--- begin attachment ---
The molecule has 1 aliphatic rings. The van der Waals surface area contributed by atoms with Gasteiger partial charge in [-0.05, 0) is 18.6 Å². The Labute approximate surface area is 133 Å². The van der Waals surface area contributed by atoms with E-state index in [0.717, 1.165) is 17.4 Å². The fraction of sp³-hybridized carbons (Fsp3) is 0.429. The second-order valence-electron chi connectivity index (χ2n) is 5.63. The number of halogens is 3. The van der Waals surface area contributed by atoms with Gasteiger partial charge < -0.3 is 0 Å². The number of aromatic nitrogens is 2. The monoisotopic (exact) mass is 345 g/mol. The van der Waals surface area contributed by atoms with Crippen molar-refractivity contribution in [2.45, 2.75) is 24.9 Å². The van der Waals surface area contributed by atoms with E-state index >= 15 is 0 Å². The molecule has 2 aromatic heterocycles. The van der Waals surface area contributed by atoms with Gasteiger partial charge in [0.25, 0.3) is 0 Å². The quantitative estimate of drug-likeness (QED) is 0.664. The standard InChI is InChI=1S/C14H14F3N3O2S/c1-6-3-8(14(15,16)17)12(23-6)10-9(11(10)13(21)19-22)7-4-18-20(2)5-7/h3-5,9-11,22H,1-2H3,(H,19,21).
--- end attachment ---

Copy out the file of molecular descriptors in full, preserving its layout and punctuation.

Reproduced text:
The molecule has 1 aliphatic rings. The van der Waals surface area contributed by atoms with Gasteiger partial charge in [-0.05, 0) is 18.6 Å². The Labute approximate surface area is 133 Å². The van der Waals surface area contributed by atoms with E-state index in [0.717, 1.165) is 17.4 Å². The fraction of sp³-hybridized carbons (Fsp3) is 0.429. The second-order valence-electron chi connectivity index (χ2n) is 5.63. The number of halogens is 3. The van der Waals surface area contributed by atoms with Gasteiger partial charge < -0.3 is 0 Å². The number of aromatic nitrogens is 2. The monoisotopic (exact) mass is 345 g/mol. The van der Waals surface area contributed by atoms with Crippen molar-refractivity contribution in [2.45, 2.75) is 24.9 Å². The van der Waals surface area contributed by atoms with E-state index >= 15 is 0 Å². The molecule has 2 aromatic heterocycles. The van der Waals surface area contributed by atoms with Gasteiger partial charge in [0.25, 0.3) is 0 Å². The quantitative estimate of drug-likeness (QED) is 0.664. The standard InChI is InChI=1S/C14H14F3N3O2S/c1-6-3-8(14(15,16)17)12(23-6)10-9(11(10)13(21)19-22)7-4-18-20(2)5-7/h3-5,9-11,22H,1-2H3,(H,19,21).